One thing that intrigued and fascinated Werner was his interview with The Time magazine in which Treadwell said that he lives and gets on their level. He stated that he had to become as wild as bears in a brief time. Treadwell named the bears, and the bear responded when Treadwell called them. Werner also says that his room was full of candid close shots of bears and there was no place on the wall to put a picture of his own. These little in this case horrifying and huge gestures are supporting evidence that Treadwell had a fascinating personality. Treadwell’s few steps and moves lead to certain risks and failures. Due to his devoted work, he was called the Bear’s Advocate, a famous tourist guide and a celebrity for the Discovery Channel. Through his work, he made his life meaningful, which, in fact, was the real reason for his taking a turn (Times).


This picture is one of the masterpieces of Treadwell’s work. It is reported that Treadwell made one hundred hours of footage and thousands of photos that show his true love for the grizzlies of Alaska.

The point here arises whether or not Treadwell deserves our empathy. Everyone is allowed to live his or her life according to his or her desires. Keeping his loved one out of danger, but in this care, Treadwell put his girlfriend Amie Huguenard, and many other visitors at risk. He ended up losing Amie. It is the common perception that people who love you can do anything for you but this phrase, in this case, took the life of Amie. It may prove that his passion for bears was not worth the risks he took.

Treadwell gave away his life to grizzlies to make his life meaningful and to help the wildlife creatures. He was able to achieve his task to some extent. It is worth mentioning here that he believed that Grizzlies would not harm him and he succeeded in his work and belief. They did not accept another one. Treadwell work surely deserves appreciation, but as he willingly devoted his life to a cause, he does not deserve our empathy. Another thing that can be considered here is that even flawed people can teach us lessons. He was the person of the words who devoted his life to the wild creature, and who left this world in 2003.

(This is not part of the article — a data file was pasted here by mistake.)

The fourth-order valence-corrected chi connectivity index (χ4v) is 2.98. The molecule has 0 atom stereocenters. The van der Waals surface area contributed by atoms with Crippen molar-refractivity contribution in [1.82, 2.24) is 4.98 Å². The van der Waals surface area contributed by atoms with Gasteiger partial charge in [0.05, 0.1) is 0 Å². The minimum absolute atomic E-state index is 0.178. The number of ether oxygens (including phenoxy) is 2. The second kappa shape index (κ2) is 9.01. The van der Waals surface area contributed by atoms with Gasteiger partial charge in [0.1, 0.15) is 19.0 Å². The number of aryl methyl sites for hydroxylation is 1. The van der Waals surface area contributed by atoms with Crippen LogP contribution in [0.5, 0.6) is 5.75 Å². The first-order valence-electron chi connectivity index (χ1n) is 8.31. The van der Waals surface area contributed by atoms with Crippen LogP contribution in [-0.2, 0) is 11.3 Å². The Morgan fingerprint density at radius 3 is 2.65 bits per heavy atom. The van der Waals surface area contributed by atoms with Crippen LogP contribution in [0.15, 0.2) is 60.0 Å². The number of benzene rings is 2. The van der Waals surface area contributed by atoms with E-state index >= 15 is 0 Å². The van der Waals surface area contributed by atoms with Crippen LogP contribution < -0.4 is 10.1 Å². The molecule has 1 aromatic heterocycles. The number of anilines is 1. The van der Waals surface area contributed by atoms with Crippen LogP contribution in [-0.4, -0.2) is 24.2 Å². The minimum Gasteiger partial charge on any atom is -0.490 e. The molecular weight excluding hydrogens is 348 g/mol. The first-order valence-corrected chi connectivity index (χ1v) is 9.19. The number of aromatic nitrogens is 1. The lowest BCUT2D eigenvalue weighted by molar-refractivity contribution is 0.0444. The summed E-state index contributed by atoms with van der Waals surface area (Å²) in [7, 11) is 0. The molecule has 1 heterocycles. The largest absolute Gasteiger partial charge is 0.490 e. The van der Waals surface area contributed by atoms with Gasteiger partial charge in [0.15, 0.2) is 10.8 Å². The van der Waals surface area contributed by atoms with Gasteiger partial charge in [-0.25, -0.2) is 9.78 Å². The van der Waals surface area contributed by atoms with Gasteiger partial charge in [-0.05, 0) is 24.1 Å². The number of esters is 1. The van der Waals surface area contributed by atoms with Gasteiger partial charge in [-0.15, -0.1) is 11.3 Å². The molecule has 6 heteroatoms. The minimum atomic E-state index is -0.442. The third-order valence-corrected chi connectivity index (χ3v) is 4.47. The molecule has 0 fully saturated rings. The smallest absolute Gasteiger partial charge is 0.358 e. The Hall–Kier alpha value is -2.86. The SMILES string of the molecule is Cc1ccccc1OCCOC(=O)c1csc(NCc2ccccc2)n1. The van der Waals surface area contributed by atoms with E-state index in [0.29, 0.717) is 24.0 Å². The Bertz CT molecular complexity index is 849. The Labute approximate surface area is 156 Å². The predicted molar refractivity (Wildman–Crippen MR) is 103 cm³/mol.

I believe in fate and destiny, and that destiny plays a significant role in life. Atheists usually believe that fate and destiny are frequently used terms, but they do not play any part in making choices and making life. I have a firm belief that hard work pays off, but only to a certain extent. A simple example can explain that you worked as hard as possible in your exam, but you did not get the reward or marks you thought you would. You may not even get the marks you deserve. You can do your best, and by constant hard work and devotion, you finally achieve your aim, but destiny plays a significant role in moving towards your goal. If you think that, some people may misguide you while you are so close to reaching your objective, then destiny plays its part and diverts you to the right path.

Some people may contradict that your hard work determines whether you get an A or B grade. Some people do not believe in destiny. I have undergone an argument and debate that showed that people have different beliefs and once you mess up with their knowledge, they start pointing fingers at your beliefs. Nobody tolerates when you point flaws in their ideas, or the beliefs you hold dear to you since your very existence. Your childhood concepts are as firm as a rock, and when somebody tries to oppose it, it is a matter of time for you lose your temperament, and the argument turns into a fight, which is not good for both parties.

One develops a firm belief when one’s parents or guardians teach them. What they see in their surroundings is based on the facts. People base their lives on these beliefs and ideas, and reviewing them again could mean changing their lives.

I would conclude with the following words and take the example of Treadwell and Werner. Werner believed in the project that led to the history and present life of Timothy Treadwell. Treadwell thought in Grizzly bears of Alaska, and his belief was firm and strong enough to make him spend his life with them. In other words, he stuck to his belief. It is a matter of opinions and ideas that encourage you to do things that you feel are right. Sometimes things turn good, and sometimes the decision turns differently, but it does not mean that the person is mentally ill or crazy. It just means that he or she is a firm believer in his or her identity.

Works Cited

Pompilio, Natalie. “Grizzly man.” the bear man (2014): 2.

Rosen, Steven. “Grizzly man.” man and nature (n.d.): 2.

Times, The Washington. “Grizzly man.” Herzog’s argument with a grizzly man (2005): 3.